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It's a little more in depth than the shop lifting analogy.

I like to use the following: "A person tells the government that they saw a TV in the local pawn shop which is really theirs. They never asked the pawn shop owner for it back and they have no reason to suspect the pawn shop owner knows it is stolen. The government will then shut down the pawn shop without even talking to the owner first or having significant proof that the item was really stolen. Every phone book will be required to remove the pawn shop's phone number from it and maps will not be allowed to show the pawn shop. The pawn shop can then attempt to get their store back from the government but if it turns out that the item really was stolen then the government will not return it." In the analogy the pawn shop is a website, the owner of the item is the copyright holder, the item is copyrighted content, and the removal of the phone number and map info is dns-delisting and search-engine de-indexing.

I think the above analogy holds up fairly well and clearly demonstrates the ridiculous measures SOPA goes to. It's also much more easily understandable by non-tech-savvy people. Please tell me if it is not accurate in some way or is unclear.




It is definitely more accurate than the shoplifting story. However, pawn shops don't have the best reputations to begin with, so you'd be comparing yourself to something that people already find sleazy/sketchy/dirty/etc.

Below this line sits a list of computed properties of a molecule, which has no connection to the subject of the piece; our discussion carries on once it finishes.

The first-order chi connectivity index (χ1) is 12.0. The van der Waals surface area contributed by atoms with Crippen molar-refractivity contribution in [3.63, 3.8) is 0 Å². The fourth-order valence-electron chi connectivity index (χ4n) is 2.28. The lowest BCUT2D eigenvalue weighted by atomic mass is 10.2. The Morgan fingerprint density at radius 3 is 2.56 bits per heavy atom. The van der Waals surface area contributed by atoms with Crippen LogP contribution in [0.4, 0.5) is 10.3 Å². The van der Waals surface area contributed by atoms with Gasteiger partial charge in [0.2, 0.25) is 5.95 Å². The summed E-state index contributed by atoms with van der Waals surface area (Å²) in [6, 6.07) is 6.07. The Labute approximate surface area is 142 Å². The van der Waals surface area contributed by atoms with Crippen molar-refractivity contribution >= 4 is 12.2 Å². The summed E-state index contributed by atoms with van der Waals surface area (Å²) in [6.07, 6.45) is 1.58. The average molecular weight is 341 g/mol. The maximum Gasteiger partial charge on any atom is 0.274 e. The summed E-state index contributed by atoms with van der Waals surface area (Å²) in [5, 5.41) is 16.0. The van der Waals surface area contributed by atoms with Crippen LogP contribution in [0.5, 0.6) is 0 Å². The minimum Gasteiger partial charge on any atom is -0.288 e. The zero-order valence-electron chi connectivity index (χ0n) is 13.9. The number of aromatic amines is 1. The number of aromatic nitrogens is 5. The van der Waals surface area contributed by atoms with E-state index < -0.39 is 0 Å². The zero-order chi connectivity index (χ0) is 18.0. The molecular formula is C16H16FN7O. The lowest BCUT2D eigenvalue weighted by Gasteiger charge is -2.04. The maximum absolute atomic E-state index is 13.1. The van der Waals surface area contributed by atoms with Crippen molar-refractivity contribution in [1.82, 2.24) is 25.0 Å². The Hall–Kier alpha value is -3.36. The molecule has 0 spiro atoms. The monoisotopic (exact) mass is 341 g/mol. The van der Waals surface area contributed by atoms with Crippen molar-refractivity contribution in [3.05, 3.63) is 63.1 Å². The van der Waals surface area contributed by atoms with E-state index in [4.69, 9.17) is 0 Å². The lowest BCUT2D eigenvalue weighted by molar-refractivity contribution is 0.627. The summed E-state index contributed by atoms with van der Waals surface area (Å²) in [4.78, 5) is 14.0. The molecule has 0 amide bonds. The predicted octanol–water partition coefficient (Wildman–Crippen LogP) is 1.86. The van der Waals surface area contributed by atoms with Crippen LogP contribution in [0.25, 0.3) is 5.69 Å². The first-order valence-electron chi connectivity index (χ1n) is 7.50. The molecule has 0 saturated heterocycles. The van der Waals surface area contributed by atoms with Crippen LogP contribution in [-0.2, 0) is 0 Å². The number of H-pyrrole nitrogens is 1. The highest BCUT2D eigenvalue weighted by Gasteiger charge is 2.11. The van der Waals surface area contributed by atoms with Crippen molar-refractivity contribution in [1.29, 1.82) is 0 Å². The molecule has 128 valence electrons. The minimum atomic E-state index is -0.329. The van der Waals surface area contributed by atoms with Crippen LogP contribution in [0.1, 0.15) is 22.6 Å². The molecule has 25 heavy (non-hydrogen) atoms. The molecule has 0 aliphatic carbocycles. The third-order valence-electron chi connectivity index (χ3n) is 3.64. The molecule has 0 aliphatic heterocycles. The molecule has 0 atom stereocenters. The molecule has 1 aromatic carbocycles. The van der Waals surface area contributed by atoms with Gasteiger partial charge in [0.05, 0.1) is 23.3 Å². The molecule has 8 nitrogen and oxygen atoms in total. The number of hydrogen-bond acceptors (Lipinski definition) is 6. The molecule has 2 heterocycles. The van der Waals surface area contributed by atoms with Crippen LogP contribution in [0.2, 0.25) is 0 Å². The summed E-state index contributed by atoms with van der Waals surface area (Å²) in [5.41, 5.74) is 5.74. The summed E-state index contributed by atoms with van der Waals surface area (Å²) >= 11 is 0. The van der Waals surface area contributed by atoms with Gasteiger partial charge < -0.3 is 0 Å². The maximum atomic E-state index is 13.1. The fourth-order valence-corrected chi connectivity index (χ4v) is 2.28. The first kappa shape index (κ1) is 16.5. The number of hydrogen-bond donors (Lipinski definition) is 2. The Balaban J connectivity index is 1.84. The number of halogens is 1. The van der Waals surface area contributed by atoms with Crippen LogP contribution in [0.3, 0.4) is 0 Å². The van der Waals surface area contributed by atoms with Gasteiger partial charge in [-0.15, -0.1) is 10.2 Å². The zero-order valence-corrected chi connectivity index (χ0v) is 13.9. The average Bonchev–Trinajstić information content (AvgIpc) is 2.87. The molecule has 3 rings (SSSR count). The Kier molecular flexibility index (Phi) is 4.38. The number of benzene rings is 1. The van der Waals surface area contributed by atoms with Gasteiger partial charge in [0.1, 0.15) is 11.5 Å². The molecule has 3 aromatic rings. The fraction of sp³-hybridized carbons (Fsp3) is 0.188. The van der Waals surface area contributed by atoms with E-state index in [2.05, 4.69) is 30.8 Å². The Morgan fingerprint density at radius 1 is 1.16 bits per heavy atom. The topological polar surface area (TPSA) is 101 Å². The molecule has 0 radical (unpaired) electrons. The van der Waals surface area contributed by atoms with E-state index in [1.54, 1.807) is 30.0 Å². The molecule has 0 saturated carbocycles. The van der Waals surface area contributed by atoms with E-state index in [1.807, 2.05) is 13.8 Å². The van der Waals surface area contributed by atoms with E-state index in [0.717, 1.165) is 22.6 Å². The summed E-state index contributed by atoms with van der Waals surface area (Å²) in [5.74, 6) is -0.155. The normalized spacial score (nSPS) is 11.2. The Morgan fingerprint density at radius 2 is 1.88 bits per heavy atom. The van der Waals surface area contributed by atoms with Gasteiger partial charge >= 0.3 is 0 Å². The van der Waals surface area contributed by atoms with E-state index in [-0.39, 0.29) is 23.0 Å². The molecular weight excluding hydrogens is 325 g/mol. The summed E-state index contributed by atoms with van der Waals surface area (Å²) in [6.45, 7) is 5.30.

Edit: If you want to add some sympathy, replace pawn shop with Salvation Army and TV with pair of jeans.

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Thanks for writing this. While it's more thoughtful, it's also much more verbose -- deadly in our soundbyte-driven media.

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also while all analogies have problems the verbosity here introduces more complications.

Technically the store isn't shut down it's only removed from the phonebook. At this point the analogy breaks down as that doesn't sound as drastic at all. However, on the web, being removed from DNS would be a death sentence to legitimate sites but ironically (and tragically) not for sites dedicated to copyright infringement.

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